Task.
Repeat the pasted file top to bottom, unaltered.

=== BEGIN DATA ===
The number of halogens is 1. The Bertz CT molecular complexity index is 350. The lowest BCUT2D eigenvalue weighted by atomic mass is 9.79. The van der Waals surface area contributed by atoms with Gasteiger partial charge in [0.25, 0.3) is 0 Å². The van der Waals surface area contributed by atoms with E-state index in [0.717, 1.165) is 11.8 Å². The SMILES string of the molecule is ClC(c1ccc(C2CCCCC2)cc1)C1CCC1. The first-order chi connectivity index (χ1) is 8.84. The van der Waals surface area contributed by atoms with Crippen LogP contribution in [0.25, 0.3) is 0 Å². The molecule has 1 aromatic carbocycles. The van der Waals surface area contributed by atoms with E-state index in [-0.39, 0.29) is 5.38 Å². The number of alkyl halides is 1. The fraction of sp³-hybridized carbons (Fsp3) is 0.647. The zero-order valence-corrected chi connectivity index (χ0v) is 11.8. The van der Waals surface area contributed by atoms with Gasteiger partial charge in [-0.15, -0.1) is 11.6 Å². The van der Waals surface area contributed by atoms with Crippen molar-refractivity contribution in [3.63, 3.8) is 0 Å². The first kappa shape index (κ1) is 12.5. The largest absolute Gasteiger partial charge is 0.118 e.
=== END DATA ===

The number of halogens is 1. The Bertz CT molecular complexity index is 350. The lowest BCUT2D eigenvalue weighted by atomic mass is 9.79. The van der Waals surface area contributed by atoms with Gasteiger partial charge in [0.25, 0.3) is 0 Å². The van der Waals surface area contributed by atoms with E-state index in [0.717, 1.165) is 11.8 Å². The SMILES string of the molecule is ClC(c1ccc(C2CCCCC2)cc1)C1CCC1. The first-order chi connectivity index (χ1) is 8.84. The van der Waals surface area contributed by atoms with Crippen LogP contribution in [0.25, 0.3) is 0 Å². The molecule has 1 aromatic carbocycles. The van der Waals surface area contributed by atoms with E-state index in [-0.39, 0.29) is 5.38 Å². The number of alkyl halides is 1. The fraction of sp³-hybridized carbons (Fsp3) is 0.647. The zero-order valence-corrected chi connectivity index (χ0v) is 11.8. The van der Waals surface area contributed by atoms with Gasteiger partial charge in [-0.15, -0.1) is 11.6 Å². The van der Waals surface area contributed by atoms with Crippen molar-refractivity contribution in [3.63, 3.8) is 0 Å². The first kappa shape index (κ1) is 12.5. The largest absolute Gasteiger partial charge is 0.118 e.